What Is Alcohol Detox?
Alcoholics become addicted to alcohol when they mentally obsess and physically cannot abstain from drinking due to the pains of withdrawal. This is when detox is needed. Detox or detoxification is the process of the body’s removal of drugs or alcohol. When this occurs there can be withdrawal symptoms that may be uncomfortable for the user or, depending on the severity of the addiction, turn deadly. Withdrawal symptoms can start from 6 hours from the last drink and last up to weeks and months. The withdrawal symptom experience can differ for each individual depending on many factors such as:
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What is Alcohol Detox?
Alcohol detox (or detoxification) is the natural process that occurs in the body as it attempts to rid the system of waste products and toxins from excessive, long-term alcohol consumption. In a treatment setting, alcohol detox is usually accompanied by medication, medical observation, and counseling. Some people are apprehensive to quit drinking due to withdrawal symptoms, but alcohol detox is the first step in treating alcoholism.
When Does Alcohol Withdrawal Start?
Alcohol withdrawal symptoms usually occur within 6 – 8 hours after the last drink, but can occur days later. Symptoms usually peak by 24 to 72 hours, but may go on for weeks. We’ve listed the most common and uncomfortable alcohol withdrawal symptoms below. Keep in mind that not everyone experiences all of these symptoms during their alcoholism detox.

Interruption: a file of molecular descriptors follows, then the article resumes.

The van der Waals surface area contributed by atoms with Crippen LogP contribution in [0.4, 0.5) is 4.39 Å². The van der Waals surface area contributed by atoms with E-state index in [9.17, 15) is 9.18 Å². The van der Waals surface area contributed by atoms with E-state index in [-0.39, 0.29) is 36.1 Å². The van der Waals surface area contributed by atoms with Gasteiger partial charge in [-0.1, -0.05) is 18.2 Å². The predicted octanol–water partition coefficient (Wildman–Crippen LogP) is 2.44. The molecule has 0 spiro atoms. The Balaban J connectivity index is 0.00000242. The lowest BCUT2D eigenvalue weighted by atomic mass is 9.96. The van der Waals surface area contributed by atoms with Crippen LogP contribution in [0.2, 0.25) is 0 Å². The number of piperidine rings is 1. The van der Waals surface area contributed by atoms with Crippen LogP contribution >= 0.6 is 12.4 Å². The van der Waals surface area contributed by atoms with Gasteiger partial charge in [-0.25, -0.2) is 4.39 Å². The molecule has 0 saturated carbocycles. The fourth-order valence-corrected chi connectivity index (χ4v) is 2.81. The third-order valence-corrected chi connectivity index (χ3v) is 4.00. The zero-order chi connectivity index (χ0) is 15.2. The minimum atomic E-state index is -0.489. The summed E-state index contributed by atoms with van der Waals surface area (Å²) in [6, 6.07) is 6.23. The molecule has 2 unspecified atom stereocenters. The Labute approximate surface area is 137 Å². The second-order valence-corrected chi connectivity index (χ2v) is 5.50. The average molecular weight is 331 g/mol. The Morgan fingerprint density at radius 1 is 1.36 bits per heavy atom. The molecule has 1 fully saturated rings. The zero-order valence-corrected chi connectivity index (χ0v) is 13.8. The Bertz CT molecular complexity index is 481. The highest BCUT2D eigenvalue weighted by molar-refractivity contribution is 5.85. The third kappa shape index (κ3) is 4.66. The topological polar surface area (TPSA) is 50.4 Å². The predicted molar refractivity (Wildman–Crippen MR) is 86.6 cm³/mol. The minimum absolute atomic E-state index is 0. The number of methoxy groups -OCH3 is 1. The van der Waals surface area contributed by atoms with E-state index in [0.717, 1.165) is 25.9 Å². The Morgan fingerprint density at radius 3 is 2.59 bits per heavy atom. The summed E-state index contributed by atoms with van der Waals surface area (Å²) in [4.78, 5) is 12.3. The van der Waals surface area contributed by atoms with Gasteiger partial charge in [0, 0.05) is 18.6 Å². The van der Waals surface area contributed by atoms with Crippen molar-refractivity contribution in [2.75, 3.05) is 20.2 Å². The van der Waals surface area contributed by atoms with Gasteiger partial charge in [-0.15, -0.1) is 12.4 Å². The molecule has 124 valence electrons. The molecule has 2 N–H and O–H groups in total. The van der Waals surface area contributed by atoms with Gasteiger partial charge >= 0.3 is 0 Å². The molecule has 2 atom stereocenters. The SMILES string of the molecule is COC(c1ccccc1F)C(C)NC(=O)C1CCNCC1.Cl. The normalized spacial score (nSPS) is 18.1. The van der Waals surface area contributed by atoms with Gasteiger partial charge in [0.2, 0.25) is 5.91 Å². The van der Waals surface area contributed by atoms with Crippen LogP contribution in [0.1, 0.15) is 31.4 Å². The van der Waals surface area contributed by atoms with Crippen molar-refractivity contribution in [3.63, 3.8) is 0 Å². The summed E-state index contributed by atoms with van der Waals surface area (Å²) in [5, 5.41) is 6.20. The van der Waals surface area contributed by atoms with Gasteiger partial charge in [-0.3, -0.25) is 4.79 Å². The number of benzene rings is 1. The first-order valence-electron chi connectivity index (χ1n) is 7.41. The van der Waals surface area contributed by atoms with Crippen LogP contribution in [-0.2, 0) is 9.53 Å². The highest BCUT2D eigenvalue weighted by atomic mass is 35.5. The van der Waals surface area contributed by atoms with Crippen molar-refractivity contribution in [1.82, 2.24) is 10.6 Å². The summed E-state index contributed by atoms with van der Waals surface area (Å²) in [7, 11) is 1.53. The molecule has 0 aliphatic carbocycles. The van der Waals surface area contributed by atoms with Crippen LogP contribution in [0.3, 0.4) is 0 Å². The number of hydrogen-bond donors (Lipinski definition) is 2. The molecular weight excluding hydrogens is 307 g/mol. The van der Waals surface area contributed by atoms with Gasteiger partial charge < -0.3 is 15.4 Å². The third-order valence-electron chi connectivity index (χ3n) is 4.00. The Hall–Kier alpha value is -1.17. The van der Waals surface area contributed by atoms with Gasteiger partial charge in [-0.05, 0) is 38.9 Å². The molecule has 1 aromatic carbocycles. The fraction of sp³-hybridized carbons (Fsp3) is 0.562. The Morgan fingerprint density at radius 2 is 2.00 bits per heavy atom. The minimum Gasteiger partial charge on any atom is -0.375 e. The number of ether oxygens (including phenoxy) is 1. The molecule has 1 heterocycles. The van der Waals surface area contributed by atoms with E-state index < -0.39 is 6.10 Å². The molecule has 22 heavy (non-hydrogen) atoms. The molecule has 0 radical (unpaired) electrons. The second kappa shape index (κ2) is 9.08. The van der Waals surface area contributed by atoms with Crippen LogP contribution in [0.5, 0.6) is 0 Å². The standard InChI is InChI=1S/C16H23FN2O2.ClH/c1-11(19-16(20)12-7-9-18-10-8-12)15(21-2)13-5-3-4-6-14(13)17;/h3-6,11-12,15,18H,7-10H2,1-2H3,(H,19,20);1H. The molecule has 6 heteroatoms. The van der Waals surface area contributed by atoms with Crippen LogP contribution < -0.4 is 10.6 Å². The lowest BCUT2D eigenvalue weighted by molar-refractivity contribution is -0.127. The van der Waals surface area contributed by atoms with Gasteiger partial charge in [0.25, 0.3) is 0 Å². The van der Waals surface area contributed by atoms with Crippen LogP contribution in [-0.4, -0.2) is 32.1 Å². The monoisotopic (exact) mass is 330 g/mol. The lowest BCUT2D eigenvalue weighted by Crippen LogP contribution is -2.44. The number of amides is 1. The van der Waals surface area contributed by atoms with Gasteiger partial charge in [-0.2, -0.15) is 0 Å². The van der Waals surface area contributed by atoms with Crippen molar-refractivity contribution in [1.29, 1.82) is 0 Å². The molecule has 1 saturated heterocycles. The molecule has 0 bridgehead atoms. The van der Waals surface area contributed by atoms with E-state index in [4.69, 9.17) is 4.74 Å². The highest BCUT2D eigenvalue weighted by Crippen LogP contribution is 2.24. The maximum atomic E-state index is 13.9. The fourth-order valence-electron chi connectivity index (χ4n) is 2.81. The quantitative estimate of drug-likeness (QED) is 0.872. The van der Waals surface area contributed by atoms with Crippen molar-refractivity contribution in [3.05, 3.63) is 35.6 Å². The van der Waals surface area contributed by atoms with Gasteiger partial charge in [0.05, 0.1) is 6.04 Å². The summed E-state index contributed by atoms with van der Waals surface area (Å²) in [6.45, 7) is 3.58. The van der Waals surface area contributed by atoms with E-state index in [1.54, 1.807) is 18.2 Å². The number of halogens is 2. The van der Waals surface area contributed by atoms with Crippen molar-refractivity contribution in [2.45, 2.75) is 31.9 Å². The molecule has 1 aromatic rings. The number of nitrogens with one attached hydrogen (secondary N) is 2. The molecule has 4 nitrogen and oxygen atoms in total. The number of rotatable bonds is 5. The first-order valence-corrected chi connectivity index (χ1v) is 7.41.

Our team of experienced professionals, in conjunction with our highly personalized detox treatment plan, will help you get through this phase with a high-level of comfort. We want to make this process as comfortable as possible, while also ensure a smooth transition to your next step in sobriety.
What Treatment is used in Alcohol Detox?
Alcohol detox is the preparatory step before a longer treatment program. Alcohol Detox can be safely performed at both inpatient and outpatient facilities, but round-the-clock medical monitoring is recommended for heavy users. Part of the detox process includes keeping the patient’s system right and avoiding major physiological upsets. Sometimes medications are necessary to do this. Benzodiazepines (benzos), including Librium, Valium, and Ativan, are commonly used for alcohol treatment because they reduce alcohol withdrawal symptoms and also prevent alcohol withdrawal seizures. Seizures are one of the most common causes of fatality in alcohol withdrawal; so additional anti-convulsion drugs are often used as well.
While benzos have been proven effective in treating or preventing certain symptoms of alcohol withdrawal, it is imperative that a recovering alcoholic only use medically recommended amounts of the drugs. Benzos are addictive substances all on their own, and use should be closely monitored. It can be dangerous detoxing alone the same with any other substance. Especially in the cases of long-term alcohol abusers, detoxing cold turkey can be dangerous and even fatal. It is always recommended to seek medical attention for an alcohol detox to avoid life threatening side effects.